It was clear from the talk that Thompson felt the move to the stage and its three-dimensionality liberating. It’s not surprising then that he’ll be making a commissioned VR work over the next 12 months, which will inevitably be, he says, performative, and shot in the western Queensland landscape he grew up in, one location in a peripatetic childhood with an RAAF father.

The Second Woman, Dark Mofo 2017, still from production

Nat Randall, The Second Woman

Nat Randall’s The Second Woman looked like a real experiment. The 100 men who perform in the work over 24 hours, one after the other without rehearsal, just lines learned and instructions absorbed, are lab rats, with Randall effectively the stand-in for the cheese — the chance to perform publicly and for a $50 fee. The audience observe closely each iteration of the brief scene, aided by intense video feed close-ups, get to know the lines and the moves and look for any telling variation — aggression, apparent rule-breaking, overacting, being funny — and what it says about the men individually and collectively. The easiest assumption to make is that most of the men will run with Marty’s indifference to Virginia when it come to the subject of love, which he deflects back to her; the blunt force of the line itself is inescapable. But there is some room to move at the end: the man can choose from the available options to profess or reject love and/or perhaps even refuse the money. Or, while following the rules, possibly texture the scene with palpable affection. A very hard call in tightly constrained conditions. It’s pretty much inevitable that the men’s responses read as callous and sexist. In her Guardian review, “Stunning endurance theatre takes aim at patriarchy,” Stephanie Convery describes, in some detail, most of the men as playing to form, which is what I witnessed in a small sampling of performances.

Is The Second Woman a rigged experiment? In part, and it has to be, but there are other variables. Randall herself is an experimental subject: how will she endure over 24 hours, responding, for example to varying degrees of aggression and, representing womanhood across history, for just how long? She becomes, against the odds, a survivor, a heroic figure, however abject. And there’s the audience, wonderfully patient and observant or variously looking for laughs and too easily mocking the men, or enjoying Virginia’s abjection or her drunken collapse (which man will restrain her fall more than any other?) or relishing the moment when she dismisses Marty, or tensing for his last words.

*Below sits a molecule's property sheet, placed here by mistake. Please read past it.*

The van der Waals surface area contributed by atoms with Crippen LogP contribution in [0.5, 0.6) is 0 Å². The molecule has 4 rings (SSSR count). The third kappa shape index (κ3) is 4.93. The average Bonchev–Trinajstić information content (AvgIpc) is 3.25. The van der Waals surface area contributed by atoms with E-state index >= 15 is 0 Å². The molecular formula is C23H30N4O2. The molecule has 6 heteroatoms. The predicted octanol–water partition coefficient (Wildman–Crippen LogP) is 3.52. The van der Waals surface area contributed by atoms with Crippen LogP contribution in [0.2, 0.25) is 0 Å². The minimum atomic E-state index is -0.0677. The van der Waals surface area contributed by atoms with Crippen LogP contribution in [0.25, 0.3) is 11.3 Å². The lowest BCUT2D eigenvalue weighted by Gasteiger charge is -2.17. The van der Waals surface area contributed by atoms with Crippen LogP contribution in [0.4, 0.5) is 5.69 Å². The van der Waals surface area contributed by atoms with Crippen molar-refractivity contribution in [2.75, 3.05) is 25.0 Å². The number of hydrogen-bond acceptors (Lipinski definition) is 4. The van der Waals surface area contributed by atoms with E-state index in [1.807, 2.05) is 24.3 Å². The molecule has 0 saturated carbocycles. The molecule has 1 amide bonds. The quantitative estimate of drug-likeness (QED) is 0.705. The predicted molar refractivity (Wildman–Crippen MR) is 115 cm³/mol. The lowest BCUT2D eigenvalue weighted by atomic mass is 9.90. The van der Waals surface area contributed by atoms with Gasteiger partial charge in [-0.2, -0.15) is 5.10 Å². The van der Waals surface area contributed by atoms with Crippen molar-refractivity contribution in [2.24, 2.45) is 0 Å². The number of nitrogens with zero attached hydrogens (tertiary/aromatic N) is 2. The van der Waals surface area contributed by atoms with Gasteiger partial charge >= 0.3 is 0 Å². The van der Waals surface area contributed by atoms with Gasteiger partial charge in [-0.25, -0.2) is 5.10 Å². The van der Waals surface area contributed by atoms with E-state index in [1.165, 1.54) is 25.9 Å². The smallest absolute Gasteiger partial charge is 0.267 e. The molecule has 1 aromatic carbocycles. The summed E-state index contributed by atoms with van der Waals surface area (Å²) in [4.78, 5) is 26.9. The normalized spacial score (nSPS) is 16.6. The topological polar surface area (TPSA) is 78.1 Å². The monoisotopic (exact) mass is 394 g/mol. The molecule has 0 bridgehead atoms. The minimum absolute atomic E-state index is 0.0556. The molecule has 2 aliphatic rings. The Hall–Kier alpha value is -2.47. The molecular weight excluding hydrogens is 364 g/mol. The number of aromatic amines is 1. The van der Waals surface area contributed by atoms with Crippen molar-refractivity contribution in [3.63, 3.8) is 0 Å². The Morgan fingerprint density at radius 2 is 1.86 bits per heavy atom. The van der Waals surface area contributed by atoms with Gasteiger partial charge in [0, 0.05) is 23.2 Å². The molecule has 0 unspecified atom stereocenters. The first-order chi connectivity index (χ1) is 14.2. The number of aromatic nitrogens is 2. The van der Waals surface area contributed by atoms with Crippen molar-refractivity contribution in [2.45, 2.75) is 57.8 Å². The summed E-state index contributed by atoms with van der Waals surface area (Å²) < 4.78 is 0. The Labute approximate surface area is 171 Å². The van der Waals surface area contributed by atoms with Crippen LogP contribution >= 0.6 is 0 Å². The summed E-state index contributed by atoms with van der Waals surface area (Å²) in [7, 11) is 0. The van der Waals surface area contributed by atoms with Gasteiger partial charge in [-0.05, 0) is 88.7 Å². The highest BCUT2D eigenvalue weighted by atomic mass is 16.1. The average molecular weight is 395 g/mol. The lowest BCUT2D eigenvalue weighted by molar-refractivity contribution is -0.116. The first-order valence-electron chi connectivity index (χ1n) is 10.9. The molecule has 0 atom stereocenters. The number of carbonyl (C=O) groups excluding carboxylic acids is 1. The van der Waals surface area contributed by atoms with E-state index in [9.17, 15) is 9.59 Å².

There’s no doubt that works that fall within the field of relational aesthetics, where the public become participants or co-creators in the moment and outcomes can be unpredictable are ideal for experimentation. I hope Randall will at some time give an account of how she felt the men and the audiences for The Second Woman performed, what the experiment revealed of herself and how it might shape future work.

The ghost of performances past in The Second Woman, resides in Randall’s source, a stage play within a 1977 film written by a male director, John Cassavettes, featuring his wife and collaborator Gena Rowlands, whose remarkably ambivalent smile (which can turn feral or hilarious in an instant) Randall expertly reproduces, especially in exquisite close-up. Postmodern theatre and performance works have mostly tackled familiar classics, making for public dialogue about legacy and hegemony. Few in The Second Woman audience would know the film or the traumatising stage slap which is pivotal to this scene and the whole film, wisely not retained in Randall’s edited version. But for those of us who do know the film, The Second Woman conjures briefly the spirit of the original, but, understandably, with little but a hint of its complexity — felt here in that smile, the falling down and the messy mix of abjection and assertion. I was agreeably spooked by Nat Randall’s dreamlike condensation of a scene from a film that ever haunts me. Randall looks back to the past with little to say about Opening Night, doubtless not her aim, but deploys it to conduct a telling experiment, which might not reveal much more than we already know about male behaviour, but, like any good experiment, in testing volunteers, audience and the artist herself The Second Woman opens up myriad possibilities for performances to come.

You can read an extended review of The Second Woman when it appeared in Dark Mofo in Hobart in June this year, and an interview with Nat Randall.

Performance Space, Liveworks Festival of Experimental Art: Rhetorical Chorus, lead artist Agatha Gothe-Snape, 19-22 Oct; Tree of Knowledge, artist, performer Christian Thompson, 19-22 Oct; The Second Woman, concept, performer, Nat Randall, script, direction Anna Breckon, Nat Randall, 20-21 Oct; Carriageworks, Sydney

Top image credit: Christian Thompson, Tree of Knowledge, Liveworks 2017, photo Heidrun Löhr

25 October 2017